Colitis, Nonspecific Ulcerative

Colitis, Nonspecific Ulcerative


a chronic inflammatory disease of the colon and rectum with involvement of the intestinal mucosa and submucosa and ulcer formation.

Stress, aberrant immune reactions, and increased pathogenicity of the intestinal flora are contributing factors in the development of the disease. The inflammation may spread over the entire mucosa of the large intestine or may affect only some of its segments. The symptoms of the disease depend on the extent of the inflammation. Diarrhea (with blood, mucus, and pus in the stools), abdominal pain, high temperature, and severe intoxication are characteristic of the acute stage of the disease. Possible complications include bleeding, perforation of the intestine, and development of peritonitis. When the condition is chronic, acute manifestations alternate with periods of remission. In the event of substantial involvement of the intestine, the disease follows an uninterrupted course with a moderate degree of disturbance of the intestinal functions and alteration of the protein, vitamin, and water-salt exchange.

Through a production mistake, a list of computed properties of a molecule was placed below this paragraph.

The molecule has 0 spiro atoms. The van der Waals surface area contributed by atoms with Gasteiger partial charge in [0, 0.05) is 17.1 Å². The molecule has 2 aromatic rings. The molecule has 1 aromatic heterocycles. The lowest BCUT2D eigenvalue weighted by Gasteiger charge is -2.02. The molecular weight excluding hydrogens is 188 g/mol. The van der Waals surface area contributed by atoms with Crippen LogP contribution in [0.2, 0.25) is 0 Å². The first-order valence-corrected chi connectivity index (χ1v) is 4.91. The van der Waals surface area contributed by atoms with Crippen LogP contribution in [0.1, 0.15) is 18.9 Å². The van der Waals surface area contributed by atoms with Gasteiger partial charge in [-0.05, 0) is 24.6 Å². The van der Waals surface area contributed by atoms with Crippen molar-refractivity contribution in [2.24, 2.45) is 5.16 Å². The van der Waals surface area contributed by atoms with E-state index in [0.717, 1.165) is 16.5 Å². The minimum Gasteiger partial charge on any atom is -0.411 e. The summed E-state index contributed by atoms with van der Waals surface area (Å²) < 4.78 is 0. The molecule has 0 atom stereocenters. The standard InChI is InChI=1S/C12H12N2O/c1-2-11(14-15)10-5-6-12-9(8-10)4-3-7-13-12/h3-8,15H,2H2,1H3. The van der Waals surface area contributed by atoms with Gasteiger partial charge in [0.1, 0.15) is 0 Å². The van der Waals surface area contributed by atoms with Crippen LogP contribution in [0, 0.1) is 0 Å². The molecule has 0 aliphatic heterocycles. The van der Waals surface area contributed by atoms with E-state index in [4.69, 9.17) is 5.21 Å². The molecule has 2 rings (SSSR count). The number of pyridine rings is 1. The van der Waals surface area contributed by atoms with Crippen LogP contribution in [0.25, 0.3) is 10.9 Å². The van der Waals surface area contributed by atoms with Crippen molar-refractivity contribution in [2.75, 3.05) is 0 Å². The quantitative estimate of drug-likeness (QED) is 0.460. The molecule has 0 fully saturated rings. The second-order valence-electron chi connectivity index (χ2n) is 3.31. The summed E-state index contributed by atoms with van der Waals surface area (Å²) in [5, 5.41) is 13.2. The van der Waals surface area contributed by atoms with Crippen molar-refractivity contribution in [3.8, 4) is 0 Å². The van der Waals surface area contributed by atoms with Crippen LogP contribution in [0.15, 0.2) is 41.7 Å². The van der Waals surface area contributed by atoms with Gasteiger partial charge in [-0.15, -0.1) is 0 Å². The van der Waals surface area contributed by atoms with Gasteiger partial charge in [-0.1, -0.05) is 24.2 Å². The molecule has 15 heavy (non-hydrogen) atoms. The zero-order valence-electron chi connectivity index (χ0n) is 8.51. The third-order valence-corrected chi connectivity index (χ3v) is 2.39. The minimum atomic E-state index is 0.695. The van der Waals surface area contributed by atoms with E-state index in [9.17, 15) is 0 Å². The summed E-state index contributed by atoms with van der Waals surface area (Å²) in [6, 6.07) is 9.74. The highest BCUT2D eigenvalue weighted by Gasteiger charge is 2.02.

Treatment includes the use of antibacterials and measures designed to strengthen the body’s defenses (such as fractional blood transfusion) as well as local treatment of the intestine to improve epithelization (for example, by means of enemas with cod-liver oil). Surgery is indicated in some cases—both in the acute stage of the disease and when the condition is chronic.


Iukhvidova, Zh. M., and M. Kh. Levitan. Nespetsificheskii iazvennyi kolit. Moscow, 1969.